Skopje politicians bicker over Macedonian name dispute


The government in Skopje reacted strongly to statements made by Radmila Šekerinska, vice president of the opposition Social Democratic Union of Macedonia in which she said that the authorities of her country and Greece are equally to blame for the name dispute dividing the two neighbours. EURACTIV Greece reports.

In an interview with EURACTIV Greece, Šekerinska argued that Skopje and Athens are “brothers in crime” on the stalemate of the name issue and slated Prime Minister Nikola Gruevski, the leader of the centre-right Vmro-Dpmne, for using the name dispute to strengthen his power rather than trying to solve bilateral problems.

Šekerinska is a former deputy prime minister responsible for European affairs and leader of the opposition in the country’s Parliament.

Making an excuse for Greek diplomacy

The former minister of foreign affairs and MP of the ruling center-right Vmro-Dpmne, Antonio Miloshoski, claimed that Šekerinska was "making an excuse for Greek diplomacy" by by treating the culpability of both countries equally.

“This gives additional artillery to every Greek ambassador, every Greek minister for foreign affairs, not to personally attack our country, but to use Ms Šekerinska's words to blame our country", he said.

In an unsigned article titled “Sekerinska’s Statements make the Greeks happy” published by the Skopje daily Kurir, the anonymous author suggests that there was synchronisation between the opposition SDSM and the Greek government on the issue.

The article said that Šekerinska blamed Gruevski for his unwillingness to solve the problem, “a thesis that the Greeks have been trying to get over to the international community for years”.

It added that Šekerinska did not say a word about rejected initiatives for direct meetings made by Gruevski to his Greek counterpart, but rather complained to the Greeks that “Gruevski allegedly did not make ??the necessary societal reforms”.

Greeks see allies in Skopje

The Secretary General of the department International Relations of the Greek center-right party New Democracy, Ioannis Smyrlis, told EURACTIV Greece that the intransigent attitude of Gruevski was blocking the prospects of EU membership of his country.

“This intransigent attitude is now being recognised by opposition officials of our neighbor country and it is high time Gruevski changed his approach," he said.

He also said that Greece has made clear for years that it wants a common accepted name erga omnes.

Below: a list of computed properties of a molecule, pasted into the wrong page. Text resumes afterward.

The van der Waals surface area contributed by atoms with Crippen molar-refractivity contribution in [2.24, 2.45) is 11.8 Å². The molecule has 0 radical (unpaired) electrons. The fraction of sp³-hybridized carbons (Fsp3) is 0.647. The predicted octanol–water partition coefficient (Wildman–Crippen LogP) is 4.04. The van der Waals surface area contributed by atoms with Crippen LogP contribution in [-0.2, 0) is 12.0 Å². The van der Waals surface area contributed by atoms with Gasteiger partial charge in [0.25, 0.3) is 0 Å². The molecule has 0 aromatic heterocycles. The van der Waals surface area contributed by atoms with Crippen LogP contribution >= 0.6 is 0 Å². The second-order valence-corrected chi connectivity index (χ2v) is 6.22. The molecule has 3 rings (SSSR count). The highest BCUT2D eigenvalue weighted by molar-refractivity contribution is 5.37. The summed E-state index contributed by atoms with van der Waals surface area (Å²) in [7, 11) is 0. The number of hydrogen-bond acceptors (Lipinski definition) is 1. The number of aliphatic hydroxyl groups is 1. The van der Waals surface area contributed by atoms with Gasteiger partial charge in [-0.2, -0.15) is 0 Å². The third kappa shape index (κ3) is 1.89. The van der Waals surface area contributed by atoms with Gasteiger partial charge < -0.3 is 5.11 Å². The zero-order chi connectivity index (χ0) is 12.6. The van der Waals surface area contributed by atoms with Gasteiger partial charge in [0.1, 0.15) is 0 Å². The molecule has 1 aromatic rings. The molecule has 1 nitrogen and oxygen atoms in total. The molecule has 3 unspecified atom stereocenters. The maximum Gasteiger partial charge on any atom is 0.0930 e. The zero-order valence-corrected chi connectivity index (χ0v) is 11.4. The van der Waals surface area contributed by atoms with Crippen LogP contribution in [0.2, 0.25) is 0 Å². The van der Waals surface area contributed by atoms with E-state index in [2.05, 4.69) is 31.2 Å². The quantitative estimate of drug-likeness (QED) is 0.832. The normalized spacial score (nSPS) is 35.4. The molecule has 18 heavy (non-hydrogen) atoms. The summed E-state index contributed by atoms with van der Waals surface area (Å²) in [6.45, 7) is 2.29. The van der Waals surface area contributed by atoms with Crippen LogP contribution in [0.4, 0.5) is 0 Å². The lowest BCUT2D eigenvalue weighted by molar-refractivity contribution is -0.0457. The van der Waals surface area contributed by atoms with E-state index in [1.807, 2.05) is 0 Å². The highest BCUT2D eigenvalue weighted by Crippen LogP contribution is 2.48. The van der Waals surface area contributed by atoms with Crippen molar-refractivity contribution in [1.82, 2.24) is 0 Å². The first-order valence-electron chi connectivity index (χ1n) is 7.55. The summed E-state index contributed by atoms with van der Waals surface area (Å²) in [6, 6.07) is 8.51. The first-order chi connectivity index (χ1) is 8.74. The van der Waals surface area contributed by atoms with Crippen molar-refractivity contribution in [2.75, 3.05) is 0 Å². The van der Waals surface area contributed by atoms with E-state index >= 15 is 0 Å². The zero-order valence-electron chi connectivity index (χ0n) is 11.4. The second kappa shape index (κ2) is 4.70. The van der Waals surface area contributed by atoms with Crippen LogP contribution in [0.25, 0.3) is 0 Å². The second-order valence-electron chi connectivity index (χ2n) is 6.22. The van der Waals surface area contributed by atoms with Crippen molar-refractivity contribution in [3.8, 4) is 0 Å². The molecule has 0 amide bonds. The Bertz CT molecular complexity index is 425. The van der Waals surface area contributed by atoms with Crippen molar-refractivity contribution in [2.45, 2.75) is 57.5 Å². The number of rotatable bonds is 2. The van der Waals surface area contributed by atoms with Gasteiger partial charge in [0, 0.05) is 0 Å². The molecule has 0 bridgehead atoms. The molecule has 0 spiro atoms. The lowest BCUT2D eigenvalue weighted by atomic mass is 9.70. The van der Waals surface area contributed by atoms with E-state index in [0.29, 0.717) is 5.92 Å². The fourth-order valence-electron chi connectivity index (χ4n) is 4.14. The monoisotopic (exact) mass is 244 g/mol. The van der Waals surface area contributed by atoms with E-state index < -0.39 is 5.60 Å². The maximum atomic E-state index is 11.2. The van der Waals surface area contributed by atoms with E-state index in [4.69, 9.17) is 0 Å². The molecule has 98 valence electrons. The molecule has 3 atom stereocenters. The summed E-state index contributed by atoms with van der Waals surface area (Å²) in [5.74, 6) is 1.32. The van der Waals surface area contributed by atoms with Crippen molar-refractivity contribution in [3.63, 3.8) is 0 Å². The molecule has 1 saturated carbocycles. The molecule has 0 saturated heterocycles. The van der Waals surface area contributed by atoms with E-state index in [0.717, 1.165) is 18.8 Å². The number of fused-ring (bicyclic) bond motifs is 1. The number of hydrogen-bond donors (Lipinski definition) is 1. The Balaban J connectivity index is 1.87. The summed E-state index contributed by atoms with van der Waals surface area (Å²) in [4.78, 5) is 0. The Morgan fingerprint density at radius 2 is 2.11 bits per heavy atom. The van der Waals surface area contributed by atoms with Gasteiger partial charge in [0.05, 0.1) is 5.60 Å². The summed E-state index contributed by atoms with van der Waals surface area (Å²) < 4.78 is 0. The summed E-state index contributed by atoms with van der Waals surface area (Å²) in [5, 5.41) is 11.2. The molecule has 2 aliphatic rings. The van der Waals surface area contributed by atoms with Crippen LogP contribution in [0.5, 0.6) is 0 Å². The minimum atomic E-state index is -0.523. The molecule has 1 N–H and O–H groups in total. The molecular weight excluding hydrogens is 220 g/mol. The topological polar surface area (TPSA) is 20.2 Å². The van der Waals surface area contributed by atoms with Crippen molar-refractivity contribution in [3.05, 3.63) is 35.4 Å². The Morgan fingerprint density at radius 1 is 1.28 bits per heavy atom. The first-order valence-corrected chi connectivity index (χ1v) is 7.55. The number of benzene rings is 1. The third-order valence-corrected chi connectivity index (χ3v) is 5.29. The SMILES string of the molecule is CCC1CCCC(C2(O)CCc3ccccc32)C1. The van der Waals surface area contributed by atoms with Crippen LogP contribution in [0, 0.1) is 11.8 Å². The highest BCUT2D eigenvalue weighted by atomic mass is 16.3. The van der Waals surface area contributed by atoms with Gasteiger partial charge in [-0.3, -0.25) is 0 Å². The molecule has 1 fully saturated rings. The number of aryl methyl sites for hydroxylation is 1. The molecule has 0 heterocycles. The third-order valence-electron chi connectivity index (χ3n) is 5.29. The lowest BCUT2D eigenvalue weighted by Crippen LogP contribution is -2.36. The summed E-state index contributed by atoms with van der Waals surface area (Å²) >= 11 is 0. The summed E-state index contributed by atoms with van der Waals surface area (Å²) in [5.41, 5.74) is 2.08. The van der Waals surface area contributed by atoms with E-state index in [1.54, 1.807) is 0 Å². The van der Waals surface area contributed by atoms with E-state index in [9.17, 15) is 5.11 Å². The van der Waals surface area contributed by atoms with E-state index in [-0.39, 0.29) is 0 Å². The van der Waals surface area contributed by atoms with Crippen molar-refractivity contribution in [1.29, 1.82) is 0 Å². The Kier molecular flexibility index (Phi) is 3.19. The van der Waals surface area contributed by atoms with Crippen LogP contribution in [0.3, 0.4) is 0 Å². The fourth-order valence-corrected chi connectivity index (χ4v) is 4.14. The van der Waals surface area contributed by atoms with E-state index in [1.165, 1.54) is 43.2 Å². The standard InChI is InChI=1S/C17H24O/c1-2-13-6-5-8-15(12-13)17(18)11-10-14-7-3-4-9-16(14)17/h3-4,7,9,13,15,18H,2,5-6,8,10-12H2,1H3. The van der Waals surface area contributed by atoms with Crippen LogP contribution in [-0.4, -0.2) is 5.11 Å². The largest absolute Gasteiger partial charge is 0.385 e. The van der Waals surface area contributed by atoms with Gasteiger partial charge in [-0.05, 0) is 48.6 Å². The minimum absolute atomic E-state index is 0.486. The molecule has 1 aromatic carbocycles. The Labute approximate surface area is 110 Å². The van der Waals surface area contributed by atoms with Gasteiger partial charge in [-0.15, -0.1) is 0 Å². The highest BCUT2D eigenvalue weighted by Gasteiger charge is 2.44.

Erga omnes” means using the name to be agreed in "relations with everyone", thus rejecting the notion that a name "for internal use" could be kept.

Nikos Chountis, MEP of the leftist opposition Syriza, told EURACTIV Greece that the political forces in Skopje should realise "that they have to contribute to the resolution of the name dispute which is actually an international problem".

"They have to abandon their internal reactions which are for domestic consumption and realise that the resolution of the problem will open the prospect of EU membership for the country," Chountis said.

No progress at UN-sponsored talks

Nikola Poposki, Minister of Foreign Affairs of Macedonia, said that after the latest round of UN-sponsored talks to find a solution to the name dispute, which were held in September, mountains stood between the two neighbouring countries.  

“The standpoints coming from the south [Greece] are the basis for the problem. We have had no assurance whatever that they want to become part of the solution," he said, cited by the website Balkan Insight.

"We can be partners about everything else but when it comes to the name dispute, mountains stand between us,” Poposki underlined.

As Balkan Insight wrote, Poposki’s remarks leave little space for optimism about forthcoming UN-sponsored talks set to take place in New York.

Macedonia declared independence from the dissolving Socialist Federal Republic of Yugoslavia in 1991.

The country is an ethnic mosaic. Slavic Macedonians represent the largest group (64% of the population). Ethnic Albanians are the biggest minority (25%), with Turks (3%) and Roma (1.9%) also present. The government of Macedonia however says the majority of the population are not Slavs, but descendants from Alexander the Great.

Of all the hurdles standing in the way of Macedonia's EU accession, the so-called 'name dispute' with Greece appears to be the biggest.

Seen from Athens, the official name used by Skopje – the Republic of Macedonia – is an open challenge to the Greek region of Macedonia. In reprisal, Greece vowed to veto Macedonia's participation in international organisations, including the EU, until the issue is resolved.

Although Macedonia is recognised as the country's constitutional name most EU countries, the name dispute with Greece has led to an impasse for the country's membership of both the EU and Nato. UK, Poland, Romania and 13 other EU countries call the country Macedonia, while France, Germany, Spain and 9 other EU members call it Fyrom.

Greece also considers that Skopje is misappropriating large chunks of its ancient history. The airport in Skopje was named after Alexander the Great, who is seen by Greece as a hero of its ancient history. Recently, Skopje angered Athens by erecting a giant statue of a ‘warrior on horseback’ resembling Alexander the Great.

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